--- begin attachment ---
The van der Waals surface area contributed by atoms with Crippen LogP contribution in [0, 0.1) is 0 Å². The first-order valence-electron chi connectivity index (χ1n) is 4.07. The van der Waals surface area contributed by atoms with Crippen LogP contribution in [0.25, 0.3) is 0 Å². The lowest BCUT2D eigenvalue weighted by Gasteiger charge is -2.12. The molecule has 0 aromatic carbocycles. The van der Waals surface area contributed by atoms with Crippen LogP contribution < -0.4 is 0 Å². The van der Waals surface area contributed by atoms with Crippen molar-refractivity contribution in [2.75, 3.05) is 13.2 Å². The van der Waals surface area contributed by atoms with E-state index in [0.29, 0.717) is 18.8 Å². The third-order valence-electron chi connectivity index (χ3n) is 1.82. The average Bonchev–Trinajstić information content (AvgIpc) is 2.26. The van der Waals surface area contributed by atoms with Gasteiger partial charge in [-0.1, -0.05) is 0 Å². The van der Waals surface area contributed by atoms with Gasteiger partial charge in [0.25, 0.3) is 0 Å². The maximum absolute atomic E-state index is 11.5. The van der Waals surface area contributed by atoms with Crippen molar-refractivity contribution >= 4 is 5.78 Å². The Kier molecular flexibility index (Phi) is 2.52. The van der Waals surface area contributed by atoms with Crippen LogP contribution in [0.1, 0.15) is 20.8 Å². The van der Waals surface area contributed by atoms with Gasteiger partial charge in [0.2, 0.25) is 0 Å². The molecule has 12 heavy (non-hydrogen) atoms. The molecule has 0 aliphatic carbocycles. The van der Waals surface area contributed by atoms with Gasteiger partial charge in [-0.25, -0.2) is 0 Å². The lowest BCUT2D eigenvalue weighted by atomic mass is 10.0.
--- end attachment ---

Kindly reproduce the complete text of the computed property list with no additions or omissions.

The van der Waals surface area contributed by atoms with Crippen LogP contribution in [0, 0.1) is 0 Å². The first-order valence-electron chi connectivity index (χ1n) is 4.07. The van der Waals surface area contributed by atoms with Crippen LogP contribution in [0.25, 0.3) is 0 Å². The lowest BCUT2D eigenvalue weighted by Gasteiger charge is -2.12. The molecule has 0 aromatic carbocycles. The van der Waals surface area contributed by atoms with Crippen LogP contribution < -0.4 is 0 Å². The van der Waals surface area contributed by atoms with Crippen molar-refractivity contribution in [2.75, 3.05) is 13.2 Å². The van der Waals surface area contributed by atoms with E-state index in [0.29, 0.717) is 18.8 Å². The third-order valence-electron chi connectivity index (χ3n) is 1.82. The average Bonchev–Trinajstić information content (AvgIpc) is 2.26. The van der Waals surface area contributed by atoms with Gasteiger partial charge in [-0.1, -0.05) is 0 Å². The van der Waals surface area contributed by atoms with Gasteiger partial charge in [0.25, 0.3) is 0 Å². The maximum absolute atomic E-state index is 11.5. The van der Waals surface area contributed by atoms with Crippen molar-refractivity contribution >= 4 is 5.78 Å². The Kier molecular flexibility index (Phi) is 2.52. The van der Waals surface area contributed by atoms with Crippen LogP contribution in [0.1, 0.15) is 20.8 Å². The van der Waals surface area contributed by atoms with Gasteiger partial charge in [0.2, 0.25) is 0 Å². The molecule has 12 heavy (non-hydrogen) atoms. The molecule has 0 aliphatic carbocycles. The van der Waals surface area contributed by atoms with Gasteiger partial charge in [-0.25, -0.2) is 0 Å². The lowest BCUT2D eigenvalue weighted by atomic mass is 10.0.